There were obvious choices that came to mind at first, such as “G is for Ghoul” or “G is for Ghost,” but I wanted to shine a light into places that weren’t so clearly good or evil. I had the idea bubbling in my head about an evolution accelerator beforehand, and once I tied that notion into playing God and the potential for evil, everything fell into place.

I absolutely love working with Rhonda. She maintains a great balance of professionalism and fun, while adhering to her commitments and making her expectations really clear. It takes a lot of the uncertainty out of the whole process, and it’s really just refreshing to work with somebody you know you can rely on. It lets me focus on crafting the story rather than administrative aspects of the process.

MR: In your story, Professor Victoria Manassa is a scientist who feels betrayed by God for not being allowed into space. She channels her frustration by inflicting harm on the krillids, based on the belief it will make them hardy enough to survive in space themselves. While she is cruel, her motives make her deeds believable. As an author, what was it like trying to empathize with such a cruel person? Is she evil, as the title of the anthology suggests?

JH: One of my favourite shows is Breaking Bad. Something it made me think about was how a person can go from good to evil by making a series of choices and compromises that consistently move in one direction. I really liked this idea, and thought it was probably the most realistic way to depict evil, and kind of used it as a guide.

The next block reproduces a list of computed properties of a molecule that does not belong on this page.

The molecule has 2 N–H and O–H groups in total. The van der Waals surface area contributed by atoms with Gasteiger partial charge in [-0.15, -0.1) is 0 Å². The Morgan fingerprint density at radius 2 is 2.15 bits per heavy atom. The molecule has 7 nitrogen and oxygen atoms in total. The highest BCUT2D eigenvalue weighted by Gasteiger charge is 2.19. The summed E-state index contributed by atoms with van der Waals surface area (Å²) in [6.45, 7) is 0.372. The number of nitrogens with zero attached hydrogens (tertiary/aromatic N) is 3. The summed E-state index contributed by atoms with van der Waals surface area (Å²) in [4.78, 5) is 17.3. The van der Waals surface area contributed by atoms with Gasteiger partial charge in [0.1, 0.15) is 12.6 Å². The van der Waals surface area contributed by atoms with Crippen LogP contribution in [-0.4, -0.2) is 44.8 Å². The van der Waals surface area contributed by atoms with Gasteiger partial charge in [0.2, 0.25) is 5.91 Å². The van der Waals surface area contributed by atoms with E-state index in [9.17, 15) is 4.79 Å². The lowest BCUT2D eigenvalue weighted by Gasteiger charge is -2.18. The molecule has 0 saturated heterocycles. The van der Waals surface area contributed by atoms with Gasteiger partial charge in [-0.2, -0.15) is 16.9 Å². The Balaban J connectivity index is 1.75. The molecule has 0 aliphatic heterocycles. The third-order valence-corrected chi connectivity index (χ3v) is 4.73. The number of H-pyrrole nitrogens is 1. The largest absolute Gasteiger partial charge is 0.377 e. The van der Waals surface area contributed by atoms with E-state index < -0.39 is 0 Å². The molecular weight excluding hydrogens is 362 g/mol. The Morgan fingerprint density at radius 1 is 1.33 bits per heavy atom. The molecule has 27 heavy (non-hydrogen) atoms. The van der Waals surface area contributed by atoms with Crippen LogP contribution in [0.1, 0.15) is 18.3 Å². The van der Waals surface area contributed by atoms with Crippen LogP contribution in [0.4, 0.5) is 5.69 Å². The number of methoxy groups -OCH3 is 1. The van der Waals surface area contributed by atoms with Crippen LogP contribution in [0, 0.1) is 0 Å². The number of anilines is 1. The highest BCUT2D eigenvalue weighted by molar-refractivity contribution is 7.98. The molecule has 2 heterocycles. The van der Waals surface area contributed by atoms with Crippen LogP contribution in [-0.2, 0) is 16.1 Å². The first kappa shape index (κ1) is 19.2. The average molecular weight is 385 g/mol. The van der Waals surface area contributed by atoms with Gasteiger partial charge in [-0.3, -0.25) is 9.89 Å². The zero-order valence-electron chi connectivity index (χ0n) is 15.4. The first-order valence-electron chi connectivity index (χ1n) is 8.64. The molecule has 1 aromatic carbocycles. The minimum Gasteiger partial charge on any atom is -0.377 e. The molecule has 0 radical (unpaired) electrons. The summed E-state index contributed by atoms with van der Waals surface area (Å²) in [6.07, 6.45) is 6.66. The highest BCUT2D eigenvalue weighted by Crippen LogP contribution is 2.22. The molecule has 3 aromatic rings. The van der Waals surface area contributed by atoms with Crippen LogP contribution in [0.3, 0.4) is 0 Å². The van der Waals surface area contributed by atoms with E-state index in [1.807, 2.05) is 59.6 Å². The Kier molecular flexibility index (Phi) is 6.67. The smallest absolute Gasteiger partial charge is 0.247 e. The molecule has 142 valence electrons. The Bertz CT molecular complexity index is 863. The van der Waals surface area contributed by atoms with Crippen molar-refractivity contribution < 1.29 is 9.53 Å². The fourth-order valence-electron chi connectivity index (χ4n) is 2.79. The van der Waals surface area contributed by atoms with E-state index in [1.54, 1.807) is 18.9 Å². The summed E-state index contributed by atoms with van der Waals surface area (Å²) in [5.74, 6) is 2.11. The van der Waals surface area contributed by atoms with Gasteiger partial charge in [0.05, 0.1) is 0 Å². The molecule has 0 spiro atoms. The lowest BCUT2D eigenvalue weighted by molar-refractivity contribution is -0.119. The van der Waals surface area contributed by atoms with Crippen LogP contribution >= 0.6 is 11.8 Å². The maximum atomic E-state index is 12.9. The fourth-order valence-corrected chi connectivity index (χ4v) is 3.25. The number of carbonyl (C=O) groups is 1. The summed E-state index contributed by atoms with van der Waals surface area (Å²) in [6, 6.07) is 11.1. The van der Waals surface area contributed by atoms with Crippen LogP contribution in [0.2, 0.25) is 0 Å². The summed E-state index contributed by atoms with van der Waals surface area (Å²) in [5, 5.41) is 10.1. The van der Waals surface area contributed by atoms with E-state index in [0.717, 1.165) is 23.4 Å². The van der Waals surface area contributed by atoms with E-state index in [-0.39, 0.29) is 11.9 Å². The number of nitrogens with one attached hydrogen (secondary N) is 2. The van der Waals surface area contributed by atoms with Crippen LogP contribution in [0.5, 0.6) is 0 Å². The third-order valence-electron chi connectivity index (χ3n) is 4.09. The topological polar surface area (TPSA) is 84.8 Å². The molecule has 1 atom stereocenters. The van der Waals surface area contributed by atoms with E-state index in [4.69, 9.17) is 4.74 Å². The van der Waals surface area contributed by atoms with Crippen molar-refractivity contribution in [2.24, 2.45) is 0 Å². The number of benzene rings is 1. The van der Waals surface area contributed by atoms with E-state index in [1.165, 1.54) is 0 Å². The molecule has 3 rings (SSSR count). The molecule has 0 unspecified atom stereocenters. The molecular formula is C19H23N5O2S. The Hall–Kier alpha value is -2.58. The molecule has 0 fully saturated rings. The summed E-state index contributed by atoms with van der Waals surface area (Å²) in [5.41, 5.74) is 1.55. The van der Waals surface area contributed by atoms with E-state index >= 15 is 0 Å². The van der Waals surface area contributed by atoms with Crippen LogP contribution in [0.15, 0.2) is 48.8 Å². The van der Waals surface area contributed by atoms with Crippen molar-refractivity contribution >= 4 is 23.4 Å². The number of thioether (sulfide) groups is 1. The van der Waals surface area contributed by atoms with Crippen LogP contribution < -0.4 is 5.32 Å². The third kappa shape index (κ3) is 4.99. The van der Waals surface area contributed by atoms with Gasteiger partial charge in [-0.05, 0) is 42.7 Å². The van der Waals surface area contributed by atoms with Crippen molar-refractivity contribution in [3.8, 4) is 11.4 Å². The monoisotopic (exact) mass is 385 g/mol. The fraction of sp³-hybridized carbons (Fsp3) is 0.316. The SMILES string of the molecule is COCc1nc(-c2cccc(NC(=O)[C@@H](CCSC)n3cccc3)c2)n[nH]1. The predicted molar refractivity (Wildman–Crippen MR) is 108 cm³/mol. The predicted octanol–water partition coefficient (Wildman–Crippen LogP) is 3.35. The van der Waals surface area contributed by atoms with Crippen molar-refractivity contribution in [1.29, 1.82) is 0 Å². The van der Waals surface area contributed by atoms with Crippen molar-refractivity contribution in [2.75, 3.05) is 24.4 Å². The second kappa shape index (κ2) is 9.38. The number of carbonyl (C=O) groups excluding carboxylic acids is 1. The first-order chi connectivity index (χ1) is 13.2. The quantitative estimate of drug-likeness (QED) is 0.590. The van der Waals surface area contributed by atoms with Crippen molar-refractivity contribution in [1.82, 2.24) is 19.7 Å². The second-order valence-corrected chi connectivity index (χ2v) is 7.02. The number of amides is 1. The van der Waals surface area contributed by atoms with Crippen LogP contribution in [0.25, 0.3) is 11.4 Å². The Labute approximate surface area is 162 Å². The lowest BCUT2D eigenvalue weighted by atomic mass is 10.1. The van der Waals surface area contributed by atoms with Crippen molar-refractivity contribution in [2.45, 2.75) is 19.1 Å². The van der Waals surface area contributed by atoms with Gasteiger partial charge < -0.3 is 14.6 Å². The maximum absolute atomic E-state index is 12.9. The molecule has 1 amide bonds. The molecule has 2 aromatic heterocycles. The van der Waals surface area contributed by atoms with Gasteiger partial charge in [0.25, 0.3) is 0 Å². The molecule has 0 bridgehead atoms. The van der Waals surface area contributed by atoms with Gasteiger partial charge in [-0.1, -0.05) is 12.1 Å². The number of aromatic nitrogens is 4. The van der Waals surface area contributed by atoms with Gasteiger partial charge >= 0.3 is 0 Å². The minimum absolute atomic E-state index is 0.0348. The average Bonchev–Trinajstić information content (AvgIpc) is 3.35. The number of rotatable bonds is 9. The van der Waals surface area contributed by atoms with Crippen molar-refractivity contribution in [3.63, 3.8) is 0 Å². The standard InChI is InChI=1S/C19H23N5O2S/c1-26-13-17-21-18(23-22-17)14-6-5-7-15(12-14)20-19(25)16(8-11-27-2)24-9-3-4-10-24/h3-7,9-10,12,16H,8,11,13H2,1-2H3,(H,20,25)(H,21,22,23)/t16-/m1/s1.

I also used “G” as an opportunity for some self-examination, because I created Victoria partly from my own desires to go into space and associated disappointments. That made it a lot easier to empathize with her ambitions and goals, but I diverged from her thoughts as far as how to respond constructively to these disappointments (as well as her distorted religious beliefs). It’s always interesting for me to try and come up with legitimate reasons why people might do terrible things. To me that is a recipe for situation that will leave the reader thinking long after a story’s done, which is the kind of story I most like to read.